Historical fiction beyond Anne Boleyn: Art and artists
Historical fiction covers a variety of subjects, not just the wives of Henry VIII. One subject that often results in particularly vivid novels is that of arts and artists. Here are five of our favorites.
The Painted Girls
Cathy Marie Buchanan
After the death of their father, the van Goethem sisters no longer have anyone to depend on but themselves, certainly their absinthe-swilling mother is not going to make sure they are fed and clothed. So, with no other way to make money, it is the Paris Opera, where they will make 17 francs a week and be trained for the ballet, for the younger two girls, Marie and Charlotte. The money is enough that they will not be evicted, but still not quite enough to truly live on. Marie, though, has an exquisite grace, for all that she is too skinny for a dancer. One of the people she impresses is Edgar Degas, who chooses her as a model and ultimately will immortalize her in statue as Little Dancer Aged Fourteen.
Claude & Camille
Life as an impressionist painter is not easy. The art world considers their work to be laughable, unworthy of exhibit. As a result, many of the painters have considerable debts. Luckily for them, they also have a tight-knit community, and luckily for Claude Monet, he has Camille Doncieux. Raised among the upper classes of Paris, Camille is a beautiful and passionate woman who has given up everything to be with the man she loves, Monet, and be immortalized in his art. Claude & Camille is a story about love, friendship, and art that illuminates not only the life of Monet himself, but also the lives of his contemporaries and their struggle to be recognized for their artistic style.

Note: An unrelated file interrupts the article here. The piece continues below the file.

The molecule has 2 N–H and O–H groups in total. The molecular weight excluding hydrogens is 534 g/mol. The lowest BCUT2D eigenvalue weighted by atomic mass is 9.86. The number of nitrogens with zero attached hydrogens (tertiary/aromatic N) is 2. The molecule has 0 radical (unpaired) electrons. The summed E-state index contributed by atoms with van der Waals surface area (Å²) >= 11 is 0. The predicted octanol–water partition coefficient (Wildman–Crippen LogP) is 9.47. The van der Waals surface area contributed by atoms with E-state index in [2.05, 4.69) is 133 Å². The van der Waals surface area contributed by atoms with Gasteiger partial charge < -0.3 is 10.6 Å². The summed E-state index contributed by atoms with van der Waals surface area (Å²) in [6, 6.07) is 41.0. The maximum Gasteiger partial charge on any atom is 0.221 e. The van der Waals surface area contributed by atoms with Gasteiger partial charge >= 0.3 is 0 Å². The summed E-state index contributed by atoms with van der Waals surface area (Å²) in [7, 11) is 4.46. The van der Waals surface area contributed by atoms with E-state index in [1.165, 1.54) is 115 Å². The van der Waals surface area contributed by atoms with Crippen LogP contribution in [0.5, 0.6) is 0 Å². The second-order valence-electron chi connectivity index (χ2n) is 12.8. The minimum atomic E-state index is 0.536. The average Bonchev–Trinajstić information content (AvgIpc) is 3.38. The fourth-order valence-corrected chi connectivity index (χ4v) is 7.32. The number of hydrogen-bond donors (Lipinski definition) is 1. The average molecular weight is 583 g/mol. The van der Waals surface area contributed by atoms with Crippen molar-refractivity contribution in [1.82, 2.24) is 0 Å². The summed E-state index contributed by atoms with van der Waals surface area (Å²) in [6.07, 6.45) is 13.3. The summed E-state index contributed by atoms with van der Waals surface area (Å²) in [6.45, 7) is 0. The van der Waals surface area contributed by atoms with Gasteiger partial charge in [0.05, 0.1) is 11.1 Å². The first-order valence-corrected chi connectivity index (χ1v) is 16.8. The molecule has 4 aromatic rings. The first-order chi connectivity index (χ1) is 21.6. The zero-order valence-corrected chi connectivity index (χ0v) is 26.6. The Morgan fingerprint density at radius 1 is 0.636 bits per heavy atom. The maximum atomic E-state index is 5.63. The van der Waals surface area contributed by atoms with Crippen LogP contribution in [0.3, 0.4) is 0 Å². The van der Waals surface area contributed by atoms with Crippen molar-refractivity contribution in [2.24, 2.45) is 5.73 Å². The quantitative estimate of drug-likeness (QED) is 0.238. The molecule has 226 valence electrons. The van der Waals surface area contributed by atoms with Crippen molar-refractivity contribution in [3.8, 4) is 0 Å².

Luncheon of the Boating Party
Luncheon of the Boating Party is Susan Vreeland’s novel exploring Pierre-Auguste Renoir’s painting of the same name. Told from the point of view of Renoir and seven of his models, Luncheon of the Boating Party details Renoir’s attempts to prove wrong the critics of impressionism. Renoir paints his group of 14 people and a dog from life — not sketches — leading to a rich palette of characters interacting with one another. Writing about art and artists is Vreeland’s forte. In addition to Renoir, she has also written about Vermeer, Artemisia Gentileschi, and the Tiffany lamps in Girl in Hyacinth Blue, The Passion of Artemisia, and Clara and Mr. Tiffany, respectively.
Girl with a Pearl Earring
Johannes Vermeer is perhaps one of the most famous painters in Dutch art, with his Girl with a Pearl Earring being particularly intriguing. In an attempt to put story to this beloved and bewitching work of art, Tracy Chevalier follows the fortunes of a young woman, Griet, hired as a servant in Vermeer’s household after her father is blinded in a kiln explosion. As Griet becomes increasingly close to her master, she becomes first his assistant and then his model, much to the consternation of his wife and mother-in-law. Chevalier does not limit her exploration of Vermeer’s work only to Girl with a Pearl Earring, but provides glimpses into many of his models, as well as the stories behind the paintings.
The Last Nude
Set in Paris in 1927, Ellis Avery’s The Last Nude is the story of Rafaela Fano, a 17-year-old Italian American girl supporting herself through prostitution as she hovers around the artistic social scene. Enter Russian painter Tamara de Lempicka, who recruits Rafaela as a model. Rafaela inspires many of Lempicka’s paintings, including her most famous work. The women become lovers, marking the first time that Rafaela takes a lover of her own volition, and drawing Rafaela into the artistic circles she has always wanted to be a part of.